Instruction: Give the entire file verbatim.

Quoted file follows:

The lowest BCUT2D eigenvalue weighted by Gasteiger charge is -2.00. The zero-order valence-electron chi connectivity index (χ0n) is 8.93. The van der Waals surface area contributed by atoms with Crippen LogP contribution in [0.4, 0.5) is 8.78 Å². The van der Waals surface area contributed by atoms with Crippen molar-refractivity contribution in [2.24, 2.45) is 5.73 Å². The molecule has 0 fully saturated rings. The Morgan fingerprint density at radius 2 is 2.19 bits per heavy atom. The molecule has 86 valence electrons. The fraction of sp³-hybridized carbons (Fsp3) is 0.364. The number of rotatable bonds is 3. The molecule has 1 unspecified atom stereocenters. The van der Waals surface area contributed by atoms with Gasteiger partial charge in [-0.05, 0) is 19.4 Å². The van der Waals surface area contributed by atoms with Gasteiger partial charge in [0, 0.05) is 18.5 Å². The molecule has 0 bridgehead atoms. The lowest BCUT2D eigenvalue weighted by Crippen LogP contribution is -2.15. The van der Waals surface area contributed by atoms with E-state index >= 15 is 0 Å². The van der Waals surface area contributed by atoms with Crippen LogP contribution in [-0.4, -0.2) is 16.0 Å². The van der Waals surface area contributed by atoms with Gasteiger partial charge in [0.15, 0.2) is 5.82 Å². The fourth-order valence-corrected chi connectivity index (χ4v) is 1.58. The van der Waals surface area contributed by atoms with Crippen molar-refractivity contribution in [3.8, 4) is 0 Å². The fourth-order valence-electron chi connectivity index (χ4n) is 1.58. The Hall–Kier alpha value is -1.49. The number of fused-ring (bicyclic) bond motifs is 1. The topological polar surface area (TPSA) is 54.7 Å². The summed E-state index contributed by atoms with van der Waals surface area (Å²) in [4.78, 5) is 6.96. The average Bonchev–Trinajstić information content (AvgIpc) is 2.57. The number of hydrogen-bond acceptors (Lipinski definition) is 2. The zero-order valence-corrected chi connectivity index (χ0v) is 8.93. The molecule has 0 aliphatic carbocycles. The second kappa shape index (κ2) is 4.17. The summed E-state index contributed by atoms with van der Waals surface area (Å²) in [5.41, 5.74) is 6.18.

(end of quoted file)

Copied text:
The lowest BCUT2D eigenvalue weighted by Gasteiger charge is -2.00. The zero-order valence-electron chi connectivity index (χ0n) is 8.93. The van der Waals surface area contributed by atoms with Crippen LogP contribution in [0.4, 0.5) is 8.78 Å². The van der Waals surface area contributed by atoms with Crippen molar-refractivity contribution in [2.24, 2.45) is 5.73 Å². The molecule has 0 fully saturated rings. The Morgan fingerprint density at radius 2 is 2.19 bits per heavy atom. The molecule has 86 valence electrons. The fraction of sp³-hybridized carbons (Fsp3) is 0.364. The number of rotatable bonds is 3. The molecule has 1 unspecified atom stereocenters. The van der Waals surface area contributed by atoms with Gasteiger partial charge in [-0.05, 0) is 19.4 Å². The van der Waals surface area contributed by atoms with Gasteiger partial charge in [0, 0.05) is 18.5 Å². The molecule has 0 bridgehead atoms. The lowest BCUT2D eigenvalue weighted by Crippen LogP contribution is -2.15. The van der Waals surface area contributed by atoms with E-state index >= 15 is 0 Å². The van der Waals surface area contributed by atoms with Crippen LogP contribution in [-0.4, -0.2) is 16.0 Å². The van der Waals surface area contributed by atoms with Gasteiger partial charge in [0.15, 0.2) is 5.82 Å². The fourth-order valence-corrected chi connectivity index (χ4v) is 1.58. The van der Waals surface area contributed by atoms with Crippen molar-refractivity contribution in [3.8, 4) is 0 Å². The fourth-order valence-electron chi connectivity index (χ4n) is 1.58. The Hall–Kier alpha value is -1.49. The number of fused-ring (bicyclic) bond motifs is 1. The topological polar surface area (TPSA) is 54.7 Å². The summed E-state index contributed by atoms with van der Waals surface area (Å²) in [4.78, 5) is 6.96. The average Bonchev–Trinajstić information content (AvgIpc) is 2.57. The number of hydrogen-bond acceptors (Lipinski definition) is 2. The zero-order valence-corrected chi connectivity index (χ0v) is 8.93. The molecule has 0 aliphatic carbocycles. The second kappa shape index (κ2) is 4.17. The summed E-state index contributed by atoms with van der Waals surface area (Å²) in [5.41, 5.74) is 6.18.